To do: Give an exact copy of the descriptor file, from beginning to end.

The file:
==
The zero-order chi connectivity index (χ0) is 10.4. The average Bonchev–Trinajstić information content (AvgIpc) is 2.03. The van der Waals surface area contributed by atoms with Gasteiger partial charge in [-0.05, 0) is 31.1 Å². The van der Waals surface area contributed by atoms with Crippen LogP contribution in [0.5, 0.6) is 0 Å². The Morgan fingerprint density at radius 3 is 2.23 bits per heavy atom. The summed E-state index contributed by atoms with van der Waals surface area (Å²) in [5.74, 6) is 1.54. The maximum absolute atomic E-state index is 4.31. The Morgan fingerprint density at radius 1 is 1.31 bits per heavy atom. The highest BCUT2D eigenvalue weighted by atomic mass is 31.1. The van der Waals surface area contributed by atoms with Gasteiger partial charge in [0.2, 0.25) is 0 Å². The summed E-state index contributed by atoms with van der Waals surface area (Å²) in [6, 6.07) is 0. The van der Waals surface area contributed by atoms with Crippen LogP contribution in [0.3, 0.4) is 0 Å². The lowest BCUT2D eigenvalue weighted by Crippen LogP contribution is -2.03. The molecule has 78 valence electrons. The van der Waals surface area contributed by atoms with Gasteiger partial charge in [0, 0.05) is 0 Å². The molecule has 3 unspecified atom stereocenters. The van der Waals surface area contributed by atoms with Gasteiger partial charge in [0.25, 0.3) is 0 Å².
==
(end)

The zero-order chi connectivity index (χ0) is 10.4. The average Bonchev–Trinajstić information content (AvgIpc) is 2.03. The van der Waals surface area contributed by atoms with Gasteiger partial charge in [-0.05, 0) is 31.1 Å². The van der Waals surface area contributed by atoms with Crippen LogP contribution in [0.5, 0.6) is 0 Å². The Morgan fingerprint density at radius 3 is 2.23 bits per heavy atom. The summed E-state index contributed by atoms with van der Waals surface area (Å²) in [5.74, 6) is 1.54. The maximum absolute atomic E-state index is 4.31. The Morgan fingerprint density at radius 1 is 1.31 bits per heavy atom. The highest BCUT2D eigenvalue weighted by atomic mass is 31.1. The van der Waals surface area contributed by atoms with Gasteiger partial charge in [0.2, 0.25) is 0 Å². The summed E-state index contributed by atoms with van der Waals surface area (Å²) in [6, 6.07) is 0. The van der Waals surface area contributed by atoms with Crippen LogP contribution in [0.3, 0.4) is 0 Å². The lowest BCUT2D eigenvalue weighted by Crippen LogP contribution is -2.03. The molecule has 78 valence electrons. The van der Waals surface area contributed by atoms with Gasteiger partial charge in [0, 0.05) is 0 Å². The molecule has 3 unspecified atom stereocenters. The van der Waals surface area contributed by atoms with Gasteiger partial charge in [0.25, 0.3) is 0 Å².